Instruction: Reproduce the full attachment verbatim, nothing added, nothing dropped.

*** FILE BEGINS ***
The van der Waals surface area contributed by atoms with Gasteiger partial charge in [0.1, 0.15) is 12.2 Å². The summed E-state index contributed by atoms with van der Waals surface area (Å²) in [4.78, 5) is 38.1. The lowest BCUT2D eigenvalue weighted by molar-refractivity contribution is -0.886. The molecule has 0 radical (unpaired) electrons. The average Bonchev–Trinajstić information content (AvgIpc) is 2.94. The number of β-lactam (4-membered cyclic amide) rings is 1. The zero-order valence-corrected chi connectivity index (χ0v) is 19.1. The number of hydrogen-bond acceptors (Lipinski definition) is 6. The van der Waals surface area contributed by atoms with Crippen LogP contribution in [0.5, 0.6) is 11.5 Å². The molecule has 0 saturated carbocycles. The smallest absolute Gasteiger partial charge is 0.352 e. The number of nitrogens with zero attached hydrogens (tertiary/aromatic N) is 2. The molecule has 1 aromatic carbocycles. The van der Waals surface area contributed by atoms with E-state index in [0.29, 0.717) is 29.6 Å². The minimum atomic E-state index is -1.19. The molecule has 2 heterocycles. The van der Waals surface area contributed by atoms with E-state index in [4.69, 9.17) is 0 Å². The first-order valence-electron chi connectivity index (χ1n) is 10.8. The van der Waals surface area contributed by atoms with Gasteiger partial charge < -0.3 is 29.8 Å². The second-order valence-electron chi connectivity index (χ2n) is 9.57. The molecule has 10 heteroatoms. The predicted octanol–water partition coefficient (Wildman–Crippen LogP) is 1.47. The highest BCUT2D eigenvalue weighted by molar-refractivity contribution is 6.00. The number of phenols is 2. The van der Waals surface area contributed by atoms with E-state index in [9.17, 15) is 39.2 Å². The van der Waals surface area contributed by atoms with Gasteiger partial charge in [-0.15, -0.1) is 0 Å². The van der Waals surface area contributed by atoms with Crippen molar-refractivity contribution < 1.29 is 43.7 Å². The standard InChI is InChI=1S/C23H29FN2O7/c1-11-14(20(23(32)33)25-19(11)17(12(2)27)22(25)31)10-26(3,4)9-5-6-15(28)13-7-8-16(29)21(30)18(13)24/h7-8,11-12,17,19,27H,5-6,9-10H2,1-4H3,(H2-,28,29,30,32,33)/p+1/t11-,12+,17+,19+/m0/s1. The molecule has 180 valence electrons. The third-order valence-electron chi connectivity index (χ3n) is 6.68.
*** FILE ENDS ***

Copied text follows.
The van der Waals surface area contributed by atoms with Gasteiger partial charge in [0.1, 0.15) is 12.2 Å². The summed E-state index contributed by atoms with van der Waals surface area (Å²) in [4.78, 5) is 38.1. The lowest BCUT2D eigenvalue weighted by molar-refractivity contribution is -0.886. The molecule has 0 radical (unpaired) electrons. The average Bonchev–Trinajstić information content (AvgIpc) is 2.94. The number of β-lactam (4-membered cyclic amide) rings is 1. The zero-order valence-corrected chi connectivity index (χ0v) is 19.1. The number of hydrogen-bond acceptors (Lipinski definition) is 6. The van der Waals surface area contributed by atoms with Crippen LogP contribution in [0.5, 0.6) is 11.5 Å². The molecule has 0 saturated carbocycles. The smallest absolute Gasteiger partial charge is 0.352 e. The number of nitrogens with zero attached hydrogens (tertiary/aromatic N) is 2. The molecule has 1 aromatic carbocycles. The van der Waals surface area contributed by atoms with E-state index in [0.29, 0.717) is 29.6 Å². The minimum atomic E-state index is -1.19. The molecule has 2 heterocycles. The van der Waals surface area contributed by atoms with E-state index in [4.69, 9.17) is 0 Å². The first-order valence-electron chi connectivity index (χ1n) is 10.8. The van der Waals surface area contributed by atoms with Gasteiger partial charge < -0.3 is 29.8 Å². The second-order valence-electron chi connectivity index (χ2n) is 9.57. The molecule has 10 heteroatoms. The predicted octanol–water partition coefficient (Wildman–Crippen LogP) is 1.47. The highest BCUT2D eigenvalue weighted by molar-refractivity contribution is 6.00. The number of phenols is 2. The van der Waals surface area contributed by atoms with E-state index in [9.17, 15) is 39.2 Å². The van der Waals surface area contributed by atoms with Gasteiger partial charge in [-0.15, -0.1) is 0 Å². The van der Waals surface area contributed by atoms with Crippen molar-refractivity contribution < 1.29 is 43.7 Å². The standard InChI is InChI=1S/C23H29FN2O7/c1-11-14(20(23(32)33)25-19(11)17(12(2)27)22(25)31)10-26(3,4)9-5-6-15(28)13-7-8-16(29)21(30)18(13)24/h7-8,11-12,17,19,27H,5-6,9-10H2,1-4H3,(H2-,28,29,30,32,33)/p+1/t11-,12+,17+,19+/m0/s1. The molecule has 180 valence electrons. The third-order valence-electron chi connectivity index (χ3n) is 6.68.